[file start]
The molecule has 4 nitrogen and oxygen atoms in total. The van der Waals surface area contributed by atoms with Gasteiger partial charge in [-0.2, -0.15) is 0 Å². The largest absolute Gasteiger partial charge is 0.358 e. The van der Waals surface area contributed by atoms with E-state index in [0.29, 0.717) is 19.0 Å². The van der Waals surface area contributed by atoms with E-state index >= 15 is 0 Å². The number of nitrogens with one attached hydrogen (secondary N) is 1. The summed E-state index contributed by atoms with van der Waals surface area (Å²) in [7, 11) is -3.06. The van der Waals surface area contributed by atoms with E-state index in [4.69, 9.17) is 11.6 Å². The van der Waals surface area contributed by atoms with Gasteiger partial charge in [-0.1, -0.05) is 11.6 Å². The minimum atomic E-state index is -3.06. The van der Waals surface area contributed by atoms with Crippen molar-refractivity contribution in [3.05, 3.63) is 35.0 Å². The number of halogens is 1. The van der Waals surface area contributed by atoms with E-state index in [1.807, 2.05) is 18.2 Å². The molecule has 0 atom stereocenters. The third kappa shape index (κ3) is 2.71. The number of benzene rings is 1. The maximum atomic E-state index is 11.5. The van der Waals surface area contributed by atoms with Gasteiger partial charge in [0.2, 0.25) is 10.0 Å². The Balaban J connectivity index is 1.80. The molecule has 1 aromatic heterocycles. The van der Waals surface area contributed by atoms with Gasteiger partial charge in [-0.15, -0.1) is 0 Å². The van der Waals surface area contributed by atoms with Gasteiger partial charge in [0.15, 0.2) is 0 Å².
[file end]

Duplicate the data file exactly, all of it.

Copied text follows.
The molecule has 4 nitrogen and oxygen atoms in total. The van der Waals surface area contributed by atoms with Gasteiger partial charge in [-0.2, -0.15) is 0 Å². The largest absolute Gasteiger partial charge is 0.358 e. The van der Waals surface area contributed by atoms with E-state index in [0.29, 0.717) is 19.0 Å². The van der Waals surface area contributed by atoms with E-state index >= 15 is 0 Å². The number of nitrogens with one attached hydrogen (secondary N) is 1. The summed E-state index contributed by atoms with van der Waals surface area (Å²) in [7, 11) is -3.06. The van der Waals surface area contributed by atoms with E-state index in [4.69, 9.17) is 11.6 Å². The van der Waals surface area contributed by atoms with Gasteiger partial charge in [-0.1, -0.05) is 11.6 Å². The minimum atomic E-state index is -3.06. The van der Waals surface area contributed by atoms with Crippen molar-refractivity contribution in [3.05, 3.63) is 35.0 Å². The number of halogens is 1. The van der Waals surface area contributed by atoms with E-state index in [1.807, 2.05) is 18.2 Å². The molecule has 0 atom stereocenters. The third kappa shape index (κ3) is 2.71. The number of benzene rings is 1. The maximum atomic E-state index is 11.5. The van der Waals surface area contributed by atoms with Gasteiger partial charge in [0.2, 0.25) is 10.0 Å². The Balaban J connectivity index is 1.80. The molecule has 1 aromatic heterocycles. The van der Waals surface area contributed by atoms with Gasteiger partial charge in [-0.15, -0.1) is 0 Å². The van der Waals surface area contributed by atoms with Gasteiger partial charge in [0.15, 0.2) is 0 Å².